Simply Jessie

Ching M. Alano (The Philippine Star) - October 16, 2014 - 12:00am

MANILA, Philippines - They simply love chef Jessie Sinciocos cooking with a passion. Jessie’s menu is star-studded. Batangas Governor Vilma Santos is a familiar face at Chef Jessie Rockwell Club, where she indulges in her favorite Salad a la Vi. Mega star Sharon Cuneta had her mega share of the Goose Liver a la Mega before she declared, “It’s do or diet!” Vice President Jejomar Binay can eat three platefuls of the halaan soup with malunggay in one sitting. Expect something fishy every time Erap Estrada eats at Chef Jessie Rockwell Club — bacalao (salted cod), which he keeps coming back for.  For former Miss Universe Gloria Diaz, chef Jessie created a most beautiful Gateau Gloria, a cake with triple layers of dark, milk, and white chocolate mousses with ganache topping. Kris Aquino’s big favorite is the Pasta a la Jessie (with scallops, prawns, mushroom, asparagus with garlic, paprika sauce done gambas style). There’s Tenderloin a la Aga named after Aga Muhlach who’s a big fan of chef Jessie’s steaks. Another big steak eater is basketball/TV star Chris Tiu, who had his wedding reception at Chef Jessie Rockwell Club where Jessie served, what else, but steak and seabass. National Book Store’s well-loved matriarch Nanay Socorro Ramos simply loves Jessie’s duck adobo. VSR Salad was named by chef Jessie after Gift Gate/Swatch lady boss Virgie Ramos, who loves Jessie’s mesclun greens with prawns, scallops, and mushroom. For the NBS family, chef Jessie also created  Pasta a la Ben Ramos and Miguel Ramos Truffle Omelette. Joe Mari Chan can only sing praises for chef Jessie’s alugbati salad, which he’d eat at Jessie’s resto three times a week.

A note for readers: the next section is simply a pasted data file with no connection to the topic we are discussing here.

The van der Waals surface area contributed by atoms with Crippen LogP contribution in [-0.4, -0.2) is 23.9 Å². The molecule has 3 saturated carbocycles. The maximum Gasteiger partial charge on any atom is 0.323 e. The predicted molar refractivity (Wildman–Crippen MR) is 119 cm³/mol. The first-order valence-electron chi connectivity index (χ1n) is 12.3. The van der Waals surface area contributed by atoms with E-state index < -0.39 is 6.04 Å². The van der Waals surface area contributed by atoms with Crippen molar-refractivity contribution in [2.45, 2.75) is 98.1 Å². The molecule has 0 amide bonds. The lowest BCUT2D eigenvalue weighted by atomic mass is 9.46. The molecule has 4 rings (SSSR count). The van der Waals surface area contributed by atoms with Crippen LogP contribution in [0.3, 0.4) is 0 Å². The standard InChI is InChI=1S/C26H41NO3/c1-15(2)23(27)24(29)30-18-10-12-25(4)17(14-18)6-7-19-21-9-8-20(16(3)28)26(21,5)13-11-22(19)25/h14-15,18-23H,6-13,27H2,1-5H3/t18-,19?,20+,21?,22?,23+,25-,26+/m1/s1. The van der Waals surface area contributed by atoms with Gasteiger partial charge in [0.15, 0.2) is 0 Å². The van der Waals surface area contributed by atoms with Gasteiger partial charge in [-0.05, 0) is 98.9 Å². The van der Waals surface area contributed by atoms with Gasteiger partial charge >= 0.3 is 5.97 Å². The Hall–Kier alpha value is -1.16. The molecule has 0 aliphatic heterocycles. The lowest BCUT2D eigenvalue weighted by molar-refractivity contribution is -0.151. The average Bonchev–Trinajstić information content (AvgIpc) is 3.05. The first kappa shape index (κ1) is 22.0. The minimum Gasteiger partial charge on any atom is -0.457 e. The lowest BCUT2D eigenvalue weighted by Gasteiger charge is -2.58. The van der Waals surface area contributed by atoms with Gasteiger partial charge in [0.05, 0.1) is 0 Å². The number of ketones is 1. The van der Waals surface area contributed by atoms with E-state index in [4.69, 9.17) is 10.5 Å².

Surely, chef Jessie’s celebrity clients could fill a book, but Jessie is simply too busy now to sit down and write a book. (Anvil Publishing has been courting Jessie to write a book about her famous clients.)

Jessie simply thought of food as a necessity — something to fill a hungry tummy. “Everybody eats so I have to know how to cook,” says Jessie. “At first, I was not interested in the kitchen because somebody was cooking for us at home. But there were times when the cook would disappear so I had to help my aunt (Lita Sincioco Dy), who raised me starting when I was eight turning nine years old. We’d go to the market together and go home lugging a basketful of things to cook.”

Somehow, somewhere, Jessie, who graduated with a Banking and Finance degree, took another career path. “I learned how to cook from my aunt, magaling siya talaga,” Jessie gushes. “So, I was already cooking at a young age. But when we were sauteeing garlic and onion, I would stay away because I don’t like the smell of garlic.”

Jessie’s Tita Lita taught her how to bake as they prepared to join the Great Maya Cookfest, where Jessie won the grand prize. “We had to concoct an original dessert,” says Jessie. “We did a mango cake with whipped cream incorporated in the sponge. Yes, I can still do this for special occasions.”